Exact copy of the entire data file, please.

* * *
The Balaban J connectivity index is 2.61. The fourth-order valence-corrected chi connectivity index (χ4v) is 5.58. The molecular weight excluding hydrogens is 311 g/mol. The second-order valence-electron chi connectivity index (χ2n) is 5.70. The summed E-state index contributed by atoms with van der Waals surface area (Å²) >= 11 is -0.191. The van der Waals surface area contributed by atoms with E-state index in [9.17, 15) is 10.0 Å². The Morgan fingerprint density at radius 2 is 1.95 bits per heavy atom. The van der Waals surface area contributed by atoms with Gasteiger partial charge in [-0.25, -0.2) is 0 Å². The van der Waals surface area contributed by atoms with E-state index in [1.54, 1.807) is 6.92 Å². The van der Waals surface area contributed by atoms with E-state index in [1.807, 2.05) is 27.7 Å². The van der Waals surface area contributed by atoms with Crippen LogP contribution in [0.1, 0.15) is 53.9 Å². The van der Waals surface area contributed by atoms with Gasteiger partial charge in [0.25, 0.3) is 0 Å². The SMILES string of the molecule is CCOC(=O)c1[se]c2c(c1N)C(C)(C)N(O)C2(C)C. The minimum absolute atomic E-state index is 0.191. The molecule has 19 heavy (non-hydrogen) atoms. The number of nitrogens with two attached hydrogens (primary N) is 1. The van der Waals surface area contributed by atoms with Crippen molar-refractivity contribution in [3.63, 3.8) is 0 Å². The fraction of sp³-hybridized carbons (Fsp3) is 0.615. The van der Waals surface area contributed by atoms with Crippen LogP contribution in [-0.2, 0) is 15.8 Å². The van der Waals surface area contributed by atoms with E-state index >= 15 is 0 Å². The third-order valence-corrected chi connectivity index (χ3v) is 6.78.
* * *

The Balaban J connectivity index is 2.61. The fourth-order valence-corrected chi connectivity index (χ4v) is 5.58. The molecular weight excluding hydrogens is 311 g/mol. The second-order valence-electron chi connectivity index (χ2n) is 5.70. The summed E-state index contributed by atoms with van der Waals surface area (Å²) >= 11 is -0.191. The van der Waals surface area contributed by atoms with E-state index in [9.17, 15) is 10.0 Å². The Morgan fingerprint density at radius 2 is 1.95 bits per heavy atom. The van der Waals surface area contributed by atoms with Gasteiger partial charge in [-0.25, -0.2) is 0 Å². The van der Waals surface area contributed by atoms with E-state index in [1.54, 1.807) is 6.92 Å². The van der Waals surface area contributed by atoms with E-state index in [1.807, 2.05) is 27.7 Å². The van der Waals surface area contributed by atoms with Crippen LogP contribution in [0.1, 0.15) is 53.9 Å². The van der Waals surface area contributed by atoms with Gasteiger partial charge in [0.25, 0.3) is 0 Å². The SMILES string of the molecule is CCOC(=O)c1[se]c2c(c1N)C(C)(C)N(O)C2(C)C. The minimum absolute atomic E-state index is 0.191. The molecule has 19 heavy (non-hydrogen) atoms. The number of nitrogens with two attached hydrogens (primary N) is 1. The van der Waals surface area contributed by atoms with Crippen molar-refractivity contribution in [3.63, 3.8) is 0 Å². The fraction of sp³-hybridized carbons (Fsp3) is 0.615. The van der Waals surface area contributed by atoms with Crippen LogP contribution in [-0.2, 0) is 15.8 Å². The van der Waals surface area contributed by atoms with E-state index >= 15 is 0 Å². The third-order valence-corrected chi connectivity index (χ3v) is 6.78.